Investment Firm Worth $1.58 Billion Moving from Seattle to Phoenix

Investment Firm Worth $1.58 Billion Moving from Seattle to Phoenix

One thing the American Left never seems to understand is that productive Americans, who make America work, don’t want their lives interrupted with protests, riots or autonomous zones. The fake news media is telling us that “racist” police are “murdering Black men.” This has been the spark that lit the power keg of demonstrations, riots,… A proposed rule would keep plans from increasing risk or decreasing returns in pursuit of “a social or political end,” Secretary Eugene Scalia says. But others say existing law achieves that end. Oakland County military veterans who are financially struggling because of the pandemic can apply for up to $2,500 in emergency aid, Solar wafer and cell maker Sino-American Silicon Products (SAS) has scored points in non-operating investment as reflected from subsidiaries’ business performance. 25 June 2020  Alliance Trust PLC TRANSACTION IN OWN SHARES  The Board of Alliance Trust PLC (“the Company”) announces that on 24 June 2020 the Company…

One thing the American Left never seems to understand is that productive Americans, who make America work, don’t want their lives interrupted with protests, riots or autonomous zones.

The fake news media is telling us that “racist” police are “murdering Black men.” This has been the spark that lit the power keg of demonstrations, riots, looting, violence and arson. Just how true are the liberal accusations?

In the Aumaud Arbery case, a Black man, who repeatedly appeared on surveillance footage trespassing in a home under construction attacked a White man, who together with his father, who was a former police detective, was trying to do a citizen’s arrest.

In the George Floyd case, the liberal media has doubled down on its outrage and most Republicans have unfortunately surrendered the field. For one thing, that case is not exactly a “White supremacist” killing considering that the officer involved Derek Chauvin was married to a Cambodian woman. George Floyd had both meth and fentanyl in his system. Steven Crowder seems to be the only one brave enough to question the liberal media narrative on that case as noted here.

The liberal media wants a summer of race riots, which is their latest effort to try to destabilize America in the hope of overthrowing Trump.

Ordinary Americans however just want to go to work and avoid all this nonsense, and the departure of a 1.58 billion dollar company fleeing the insanity of Seattle should be a wake up call.

An article from MyNorthWest.com reports “Coronavirus pandemic or not, an investment advisory company is leaving the cultural unrest in Seattle and moving its headquarters to Phoenix’s Camelback Corridor.”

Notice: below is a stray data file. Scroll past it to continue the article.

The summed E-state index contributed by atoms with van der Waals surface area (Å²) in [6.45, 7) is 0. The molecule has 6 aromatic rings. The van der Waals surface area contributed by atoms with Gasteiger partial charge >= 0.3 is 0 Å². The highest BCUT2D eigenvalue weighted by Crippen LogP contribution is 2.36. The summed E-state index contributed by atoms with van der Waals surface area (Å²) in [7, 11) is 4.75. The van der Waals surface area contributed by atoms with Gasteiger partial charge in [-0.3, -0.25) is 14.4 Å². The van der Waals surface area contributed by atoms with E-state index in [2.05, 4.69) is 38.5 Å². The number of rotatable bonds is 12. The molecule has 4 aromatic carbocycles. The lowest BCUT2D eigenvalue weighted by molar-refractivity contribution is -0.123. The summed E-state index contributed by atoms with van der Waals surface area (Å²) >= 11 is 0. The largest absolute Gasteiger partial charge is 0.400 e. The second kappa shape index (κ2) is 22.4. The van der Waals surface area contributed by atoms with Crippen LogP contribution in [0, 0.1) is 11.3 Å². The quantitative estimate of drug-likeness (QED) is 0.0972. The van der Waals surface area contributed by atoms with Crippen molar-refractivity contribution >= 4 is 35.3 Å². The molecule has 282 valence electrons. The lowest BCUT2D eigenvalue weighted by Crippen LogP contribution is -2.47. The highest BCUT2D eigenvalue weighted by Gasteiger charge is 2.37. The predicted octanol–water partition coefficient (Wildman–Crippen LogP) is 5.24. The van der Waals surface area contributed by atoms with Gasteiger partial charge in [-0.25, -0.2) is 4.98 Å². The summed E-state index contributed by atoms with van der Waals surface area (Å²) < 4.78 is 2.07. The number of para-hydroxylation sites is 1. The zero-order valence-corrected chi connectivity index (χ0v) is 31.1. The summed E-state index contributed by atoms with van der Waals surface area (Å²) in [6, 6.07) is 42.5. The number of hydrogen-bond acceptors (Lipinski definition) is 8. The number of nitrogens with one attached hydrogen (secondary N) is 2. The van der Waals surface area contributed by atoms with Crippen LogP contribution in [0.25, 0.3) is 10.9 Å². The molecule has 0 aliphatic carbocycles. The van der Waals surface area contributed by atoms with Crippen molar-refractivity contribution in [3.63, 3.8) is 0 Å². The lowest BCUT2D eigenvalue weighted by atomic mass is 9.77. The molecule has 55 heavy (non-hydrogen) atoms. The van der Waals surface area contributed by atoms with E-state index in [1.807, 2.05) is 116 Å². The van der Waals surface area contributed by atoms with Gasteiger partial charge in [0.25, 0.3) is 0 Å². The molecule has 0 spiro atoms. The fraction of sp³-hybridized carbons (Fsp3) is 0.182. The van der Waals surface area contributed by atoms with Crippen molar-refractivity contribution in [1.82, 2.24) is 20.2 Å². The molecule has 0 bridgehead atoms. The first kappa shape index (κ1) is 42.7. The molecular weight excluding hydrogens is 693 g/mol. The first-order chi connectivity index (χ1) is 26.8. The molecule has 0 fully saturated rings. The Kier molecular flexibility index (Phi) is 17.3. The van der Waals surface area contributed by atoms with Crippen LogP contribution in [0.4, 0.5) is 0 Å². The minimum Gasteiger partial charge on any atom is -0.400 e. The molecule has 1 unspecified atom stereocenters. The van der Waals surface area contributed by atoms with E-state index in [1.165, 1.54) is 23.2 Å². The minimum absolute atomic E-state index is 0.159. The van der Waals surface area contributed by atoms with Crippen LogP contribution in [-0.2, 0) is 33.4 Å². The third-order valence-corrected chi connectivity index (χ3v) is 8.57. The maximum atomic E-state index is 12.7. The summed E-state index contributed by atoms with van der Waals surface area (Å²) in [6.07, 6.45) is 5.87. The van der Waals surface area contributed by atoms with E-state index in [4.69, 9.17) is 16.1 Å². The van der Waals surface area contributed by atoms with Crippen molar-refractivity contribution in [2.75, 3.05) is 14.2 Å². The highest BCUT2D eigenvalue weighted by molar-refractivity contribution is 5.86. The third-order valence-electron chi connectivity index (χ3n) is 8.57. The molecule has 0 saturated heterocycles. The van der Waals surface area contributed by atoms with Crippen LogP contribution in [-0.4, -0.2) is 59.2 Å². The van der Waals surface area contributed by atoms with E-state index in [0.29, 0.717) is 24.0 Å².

“‘… The unrest that has taken place in the city of Seattle … there is really is not a downtown business community today,’ Smead Capital Management. President and CEO Cole Smead told KTAR News 92.3 FM.”

“Smead said that although taxes in Seattle are lower, candidate recruitment is harder and the cost of living within the city is more expensive than Phoenix.”

“’We’re hearing rumors of 40-story buildings that will be only 20-percent occupied by October,’ Smead said.”

“’My biggest concern for Seattle was what the business community is going to come back to, and what kind of businesses are going to come back for customers.’”

“He found that metro Phoenix offers a better quality of life…”

“As of May 31, the firm managed approximately $1.58 billion.”

Source: prowhiteparty.wordpress.com


Labor Dept. Seeks to Restrict Social Goals in Retirement Investing

Labor Dept. Seeks to Restrict Social Goals in Retirement Investing

Business|Labor Dept. Seeks to Restrict Social Goals in Retirement Investing

A proposed rule would keep plans from increasing risk or decreasing returns in pursuit of “a social or political end,” Secretary Eugene Scalia says. But others say existing law achieves that end.

The Labor Department is seeking a new federal regulation that could discourage retirement funds from making investments based on environmental, social and governance considerations.

The department said in a news release Tuesday evening that it was taking the action to “provide clear regulatory guideposts.” Labor Secretary Eugene Scalia, in an opinion article Wednesday in The Wall Street Journal, said the move “reminds plan providers that it is unlawful to sacrifice returns, or accept additional risk, through investments intended to promote a social or political end.”

Investments based on social goals can consider, for example, a company’s efforts to reduce its carbon footprint or to promote racial and gender diversity among its directors and executives.